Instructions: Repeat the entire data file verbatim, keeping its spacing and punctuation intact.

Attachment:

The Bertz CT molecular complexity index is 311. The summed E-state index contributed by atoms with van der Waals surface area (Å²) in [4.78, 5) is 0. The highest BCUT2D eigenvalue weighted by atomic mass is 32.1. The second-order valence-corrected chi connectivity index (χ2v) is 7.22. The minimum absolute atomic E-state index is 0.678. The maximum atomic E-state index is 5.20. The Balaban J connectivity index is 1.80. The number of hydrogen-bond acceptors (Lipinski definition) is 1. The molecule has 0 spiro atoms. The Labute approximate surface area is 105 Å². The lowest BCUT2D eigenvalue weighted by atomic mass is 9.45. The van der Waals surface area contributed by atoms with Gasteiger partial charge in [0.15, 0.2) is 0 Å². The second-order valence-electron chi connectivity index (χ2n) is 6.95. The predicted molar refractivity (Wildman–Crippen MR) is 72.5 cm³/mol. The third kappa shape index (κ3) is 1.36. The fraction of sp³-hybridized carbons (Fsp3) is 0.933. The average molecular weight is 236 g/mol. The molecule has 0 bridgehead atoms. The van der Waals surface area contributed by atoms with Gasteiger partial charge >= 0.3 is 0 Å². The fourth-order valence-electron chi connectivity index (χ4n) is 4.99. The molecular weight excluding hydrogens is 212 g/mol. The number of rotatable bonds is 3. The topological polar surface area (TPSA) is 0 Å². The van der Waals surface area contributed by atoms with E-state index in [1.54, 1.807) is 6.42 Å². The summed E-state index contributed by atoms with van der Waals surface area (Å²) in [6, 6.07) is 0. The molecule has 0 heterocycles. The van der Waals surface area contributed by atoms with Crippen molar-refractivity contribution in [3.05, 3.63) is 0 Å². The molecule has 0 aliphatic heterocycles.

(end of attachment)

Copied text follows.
The Bertz CT molecular complexity index is 311. The summed E-state index contributed by atoms with van der Waals surface area (Å²) in [4.78, 5) is 0. The highest BCUT2D eigenvalue weighted by atomic mass is 32.1. The second-order valence-corrected chi connectivity index (χ2v) is 7.22. The minimum absolute atomic E-state index is 0.678. The maximum atomic E-state index is 5.20. The Balaban J connectivity index is 1.80. The number of hydrogen-bond acceptors (Lipinski definition) is 1. The molecule has 0 spiro atoms. The Labute approximate surface area is 105 Å². The lowest BCUT2D eigenvalue weighted by atomic mass is 9.45. The van der Waals surface area contributed by atoms with Gasteiger partial charge in [0.15, 0.2) is 0 Å². The second-order valence-electron chi connectivity index (χ2n) is 6.95. The predicted molar refractivity (Wildman–Crippen MR) is 72.5 cm³/mol. The third kappa shape index (κ3) is 1.36. The fraction of sp³-hybridized carbons (Fsp3) is 0.933. The average molecular weight is 236 g/mol. The molecule has 0 bridgehead atoms. The van der Waals surface area contributed by atoms with Gasteiger partial charge >= 0.3 is 0 Å². The fourth-order valence-electron chi connectivity index (χ4n) is 4.99. The molecular weight excluding hydrogens is 212 g/mol. The number of rotatable bonds is 3. The topological polar surface area (TPSA) is 0 Å². The van der Waals surface area contributed by atoms with E-state index in [1.54, 1.807) is 6.42 Å². The summed E-state index contributed by atoms with van der Waals surface area (Å²) in [6, 6.07) is 0. The molecule has 0 heterocycles. The van der Waals surface area contributed by atoms with Crippen molar-refractivity contribution in [3.05, 3.63) is 0 Å². The molecule has 0 aliphatic heterocycles.